Beyond the number crunching, investors always look for the motivation and driving force behind a venture. Presenting the passion balanced with required professionalism with clarity and conscious manner is most likely to generate interest among the investors. The entrepreneur should be able to explain the business quickly and accurately for the right impact.

It is often seen that the presentations start with the entrepreneurs citing huge market size figures to create the impression in the minds of the investors that there is definitely a need. This is not a very good idea as the investor is probably someone who has a fairly good idea about the market and has agreed to listen to the entrepreneur with that in mind. The overselling generally does not work well and it is better to even skip that part politely while alluding to the market size briefly.

It is also seen that when preparing the projected financial figures, startups generally tend to become a bit too optimistic. It does not really help and can become a source of projecting over confidence. It is important to have the business model based on market opportunity at present and future, which would grow the company and make it profitable.

A judicious way of making the business and its model explainable to the investor is important rather than keeping things secretive with the fear of someone stealing your idea. It is pertinent to note that the challenge lies in execution. Additionally, the risks need not be downplayed but one should present a plan to mitigate them.

Feedback/rejection

Mostly, the interested investor would give some signal in the first meeting itself. In case of a rejection, you may look to convince the investor again, but that usually does not work. However, the feedback, if any, should be taken seriously to address the flaws for interaction with the next investor or before pitching to the same investor again after some time. Feedback from the investors (even negative) can be extremely valuable to the business as they are the people who really know what’s going on in the industry, so it should be taken in a positive manner without being defensive about one’s idea/product.

If the investor gives the nod, it is a long road ahead for the entrepreneur. If the investor has said no, or kept things on a standby for some reason, it is advisable to keep in touch and there is absolutely no harm in keeping them updated about one’s activities/ awards/recognition/new client onboard etc. This helps to remain on their radar and keeps the possibility alive so that they come back if things keep looking good.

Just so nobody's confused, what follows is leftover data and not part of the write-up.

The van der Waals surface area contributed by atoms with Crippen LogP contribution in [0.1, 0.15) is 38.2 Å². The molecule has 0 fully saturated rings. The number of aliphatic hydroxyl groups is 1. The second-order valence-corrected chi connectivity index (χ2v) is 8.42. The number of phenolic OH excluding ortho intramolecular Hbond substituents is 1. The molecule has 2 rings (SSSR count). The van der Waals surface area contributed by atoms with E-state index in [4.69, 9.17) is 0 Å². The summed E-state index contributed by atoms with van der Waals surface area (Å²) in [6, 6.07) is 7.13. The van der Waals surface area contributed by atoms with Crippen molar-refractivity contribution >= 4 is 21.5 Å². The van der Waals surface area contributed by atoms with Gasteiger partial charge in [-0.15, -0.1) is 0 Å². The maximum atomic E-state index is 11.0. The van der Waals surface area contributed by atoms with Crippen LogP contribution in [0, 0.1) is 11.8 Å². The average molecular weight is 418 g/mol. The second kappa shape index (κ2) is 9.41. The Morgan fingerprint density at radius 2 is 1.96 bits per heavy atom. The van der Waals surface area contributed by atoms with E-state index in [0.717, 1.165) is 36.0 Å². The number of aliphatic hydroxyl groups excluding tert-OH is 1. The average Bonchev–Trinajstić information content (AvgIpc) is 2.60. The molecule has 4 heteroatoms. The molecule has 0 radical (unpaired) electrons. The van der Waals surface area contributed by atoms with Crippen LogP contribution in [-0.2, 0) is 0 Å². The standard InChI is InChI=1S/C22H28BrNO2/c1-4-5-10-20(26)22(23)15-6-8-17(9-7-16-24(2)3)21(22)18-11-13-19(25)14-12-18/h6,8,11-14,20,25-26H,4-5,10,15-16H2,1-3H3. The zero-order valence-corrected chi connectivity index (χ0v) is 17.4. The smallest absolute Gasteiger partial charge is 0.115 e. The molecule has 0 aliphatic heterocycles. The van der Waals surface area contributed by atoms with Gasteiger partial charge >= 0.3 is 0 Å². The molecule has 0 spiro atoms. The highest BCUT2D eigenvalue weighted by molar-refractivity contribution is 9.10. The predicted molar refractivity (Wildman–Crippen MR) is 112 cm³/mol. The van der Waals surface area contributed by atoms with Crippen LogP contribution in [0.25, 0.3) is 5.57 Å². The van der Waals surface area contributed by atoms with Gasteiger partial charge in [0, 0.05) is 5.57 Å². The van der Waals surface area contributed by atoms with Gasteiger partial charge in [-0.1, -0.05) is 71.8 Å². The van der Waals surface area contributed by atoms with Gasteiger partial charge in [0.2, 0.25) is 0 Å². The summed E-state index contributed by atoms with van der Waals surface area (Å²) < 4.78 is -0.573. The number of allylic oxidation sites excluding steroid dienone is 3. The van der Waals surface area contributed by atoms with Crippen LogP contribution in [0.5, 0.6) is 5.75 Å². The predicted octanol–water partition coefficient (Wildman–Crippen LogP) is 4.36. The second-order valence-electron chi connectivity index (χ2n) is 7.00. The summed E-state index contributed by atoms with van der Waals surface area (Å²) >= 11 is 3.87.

India’s startup ecosystem has seen the phase where investment was mostly with the big contenders with potential to become number one in a particular space. The new phase would be about entrepreneurs who could manage the business with lower burns and beat competitors simultaneously.  A recent announcement by the government to form a working group to make things easier for startups in the country is a welcome move. The startup policy to be announced in the near future should reflect the Indian government’s commitment to entrepreneurship and take into account delays in incorporation and winding up of business, employee stock options, lack of initial funding, cumbersome foreign exchange documentation and access to external commercial borrowings, and easy compliance norms, among others.

Both entrepreneurs and investors together need to build a sustainable business for the long term and earn profit and respect for all relevant stakeholders. While the entrepreneur needs to judiciously use the money to build a strong and efficient management team and infrastructure to roll out market relevant product/services, the investor’s focus should rest mainly on adequate mentoring of the entrepreneurs, especially the first timers. The startup ecosystem grows when there is adequate coordination between entrepreneurs, investors, employees, and regulators.

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Source – YourStory